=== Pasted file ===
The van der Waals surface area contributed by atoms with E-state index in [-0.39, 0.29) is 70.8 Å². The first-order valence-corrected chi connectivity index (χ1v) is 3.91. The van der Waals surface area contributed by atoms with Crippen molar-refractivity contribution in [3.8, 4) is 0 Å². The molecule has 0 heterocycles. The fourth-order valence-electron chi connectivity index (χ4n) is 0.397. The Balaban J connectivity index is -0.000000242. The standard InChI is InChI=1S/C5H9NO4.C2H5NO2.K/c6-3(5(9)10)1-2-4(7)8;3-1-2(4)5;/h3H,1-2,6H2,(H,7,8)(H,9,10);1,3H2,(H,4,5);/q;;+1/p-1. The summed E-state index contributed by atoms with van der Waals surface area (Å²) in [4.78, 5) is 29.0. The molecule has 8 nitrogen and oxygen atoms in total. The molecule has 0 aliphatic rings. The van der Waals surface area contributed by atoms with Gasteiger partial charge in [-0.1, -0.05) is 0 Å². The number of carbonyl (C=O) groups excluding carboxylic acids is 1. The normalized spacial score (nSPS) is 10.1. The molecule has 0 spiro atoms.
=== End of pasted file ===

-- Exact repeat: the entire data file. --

The van der Waals surface area contributed by atoms with E-state index in [-0.39, 0.29) is 70.8 Å². The first-order valence-corrected chi connectivity index (χ1v) is 3.91. The van der Waals surface area contributed by atoms with Crippen molar-refractivity contribution in [3.8, 4) is 0 Å². The molecule has 0 heterocycles. The fourth-order valence-electron chi connectivity index (χ4n) is 0.397. The Balaban J connectivity index is -0.000000242. The standard InChI is InChI=1S/C5H9NO4.C2H5NO2.K/c6-3(5(9)10)1-2-4(7)8;3-1-2(4)5;/h3H,1-2,6H2,(H,7,8)(H,9,10);1,3H2,(H,4,5);/q;;+1/p-1. The summed E-state index contributed by atoms with van der Waals surface area (Å²) in [4.78, 5) is 29.0. The molecule has 8 nitrogen and oxygen atoms in total. The molecule has 0 aliphatic rings. The van der Waals surface area contributed by atoms with Gasteiger partial charge in [-0.1, -0.05) is 0 Å². The number of carbonyl (C=O) groups excluding carboxylic acids is 1. The normalized spacial score (nSPS) is 10.1. The molecule has 0 spiro atoms.